Despite regulations to control it, atmospheric or air pollution continues to plague most industrial countries. Because air is not static, pollution can travel many miles from its source, exacerbating an already difficult situation. This movement makes decisions and regulations more complex. As a society, the Unites States is dependent on cars and hence, the oil produced by oil refineries. This leads to a secondary effect of air pollution caused by oil factories from automobile emissions, especially in developed countries. Likewise, society depends upon the products produced by chemical factories.
Air pollution caused by oil and chemical factories first became an environmental issue during the Industrial Revolution, which began in the late 18th century. Coal fueled most factories, compounding the problems caused by the factories themselves. Problems caused by coal burning became evident, especially in urban areas. Buildings and streets became coated in the black ash. To remedy the issue, factories moved toward using cleaner, yet no less toxic sources of fuel such as oil. Although coal is still used in factories today, improved technology has reduced the environmental impacts.
Chemical factories emissions include toxins such as lead and mercury. According the EPA's 2008 Toxics Release Inventory (TRI), mercury emissions alone increased over 30 percent from 2007 to 2008. Overall, however, toxic emissions are down. Yet, pollutants like mercury have additional environmental risks. Mercury can accumulate in animal tissues, increasing the levels of toxicity. Further, mercury persists in the environment and does not break down.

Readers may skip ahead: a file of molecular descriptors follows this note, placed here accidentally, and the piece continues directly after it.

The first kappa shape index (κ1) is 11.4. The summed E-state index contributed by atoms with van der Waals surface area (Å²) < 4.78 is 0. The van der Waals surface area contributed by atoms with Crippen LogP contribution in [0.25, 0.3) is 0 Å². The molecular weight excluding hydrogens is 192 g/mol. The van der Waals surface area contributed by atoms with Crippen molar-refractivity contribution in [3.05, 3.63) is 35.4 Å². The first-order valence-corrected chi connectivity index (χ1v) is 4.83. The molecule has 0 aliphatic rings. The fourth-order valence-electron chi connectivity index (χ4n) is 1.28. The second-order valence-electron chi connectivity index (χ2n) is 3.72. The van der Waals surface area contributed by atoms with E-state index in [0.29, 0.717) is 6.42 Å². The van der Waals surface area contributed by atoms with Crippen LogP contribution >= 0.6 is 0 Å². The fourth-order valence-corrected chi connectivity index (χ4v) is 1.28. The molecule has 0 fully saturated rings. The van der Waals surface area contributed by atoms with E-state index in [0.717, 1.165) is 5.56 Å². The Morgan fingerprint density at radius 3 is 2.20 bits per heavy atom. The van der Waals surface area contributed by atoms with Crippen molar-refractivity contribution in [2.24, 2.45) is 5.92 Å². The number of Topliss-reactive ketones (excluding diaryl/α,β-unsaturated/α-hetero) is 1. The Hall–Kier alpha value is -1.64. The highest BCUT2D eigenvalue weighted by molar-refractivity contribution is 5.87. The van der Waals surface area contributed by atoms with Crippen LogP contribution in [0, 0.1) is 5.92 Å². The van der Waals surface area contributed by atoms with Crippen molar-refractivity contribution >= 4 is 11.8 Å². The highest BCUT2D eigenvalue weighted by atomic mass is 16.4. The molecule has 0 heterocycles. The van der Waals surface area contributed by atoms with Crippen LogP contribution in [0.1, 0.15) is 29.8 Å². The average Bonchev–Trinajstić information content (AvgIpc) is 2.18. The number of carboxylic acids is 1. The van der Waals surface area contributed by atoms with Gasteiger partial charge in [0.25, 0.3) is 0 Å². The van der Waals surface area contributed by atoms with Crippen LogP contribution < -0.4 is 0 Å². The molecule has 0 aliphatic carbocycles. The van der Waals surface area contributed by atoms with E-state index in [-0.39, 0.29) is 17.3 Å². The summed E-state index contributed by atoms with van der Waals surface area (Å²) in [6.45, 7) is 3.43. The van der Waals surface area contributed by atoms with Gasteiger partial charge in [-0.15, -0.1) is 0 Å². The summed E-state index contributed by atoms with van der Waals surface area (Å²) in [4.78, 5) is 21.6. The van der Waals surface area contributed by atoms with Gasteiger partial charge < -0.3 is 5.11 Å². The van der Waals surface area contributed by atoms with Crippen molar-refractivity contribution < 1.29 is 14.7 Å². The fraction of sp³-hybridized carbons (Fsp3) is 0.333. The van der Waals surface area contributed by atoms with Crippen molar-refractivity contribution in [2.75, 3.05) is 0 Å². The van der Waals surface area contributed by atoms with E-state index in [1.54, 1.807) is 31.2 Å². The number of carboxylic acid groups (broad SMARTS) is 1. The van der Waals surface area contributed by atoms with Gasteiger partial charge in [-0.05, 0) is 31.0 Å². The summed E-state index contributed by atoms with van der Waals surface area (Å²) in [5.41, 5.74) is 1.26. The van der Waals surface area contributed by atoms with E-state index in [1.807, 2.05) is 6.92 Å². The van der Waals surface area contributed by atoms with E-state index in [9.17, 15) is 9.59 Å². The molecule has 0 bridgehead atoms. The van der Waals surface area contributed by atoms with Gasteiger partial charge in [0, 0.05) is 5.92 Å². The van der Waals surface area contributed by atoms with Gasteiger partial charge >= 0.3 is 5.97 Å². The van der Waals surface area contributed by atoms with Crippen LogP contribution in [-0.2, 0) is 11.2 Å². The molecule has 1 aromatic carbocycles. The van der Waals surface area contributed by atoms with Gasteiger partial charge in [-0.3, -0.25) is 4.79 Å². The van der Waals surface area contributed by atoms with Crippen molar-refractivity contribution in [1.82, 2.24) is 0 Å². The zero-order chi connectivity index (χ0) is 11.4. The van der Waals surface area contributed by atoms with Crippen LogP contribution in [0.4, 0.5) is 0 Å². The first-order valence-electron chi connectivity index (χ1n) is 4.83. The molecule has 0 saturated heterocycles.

Several types of pollutants are released from oil and chemical factories. During the refining process, sulfur dioxide is produced. A consequence of sulfur dioxide emissions is acid rain. Acid rain forms when moisture in the air combines with this gas. The result is acidic precipitation which can acidify surface water and soils. The same can be said for any toxic factory emission. Often, the effects are not limited to air pollution.
Emissions from oil factories include carbon dioxide, one of the so-called greenhouse gases. The theory surrounding the greenhouse effect states that a build-up of the ground level ozone will cause surface temperatures to rise. According to the National Research Council, surface temperatures have risen dramatically since the Industrial Revolution, supporting the theory. A rise in ocean levels also has been documented. The U.S. Environmental Protection Agency reports that sea levels have risen 5 to 6 inches along the U.S. coastlines, threatening coastal wetlands which provide flood protection from storm surges.
Atmospheric pollution can be reversed. EPA figures show a decrease in sulfur dioxide emissions, primarily due to the installation of scrubbers on power plants' smoke stacks. Since 1980, the national average of atmospheric sulfur dioxide dropped 71 percent. With proper regulations and monitoring, air pollution caused by oil and chemical factories may soon decline.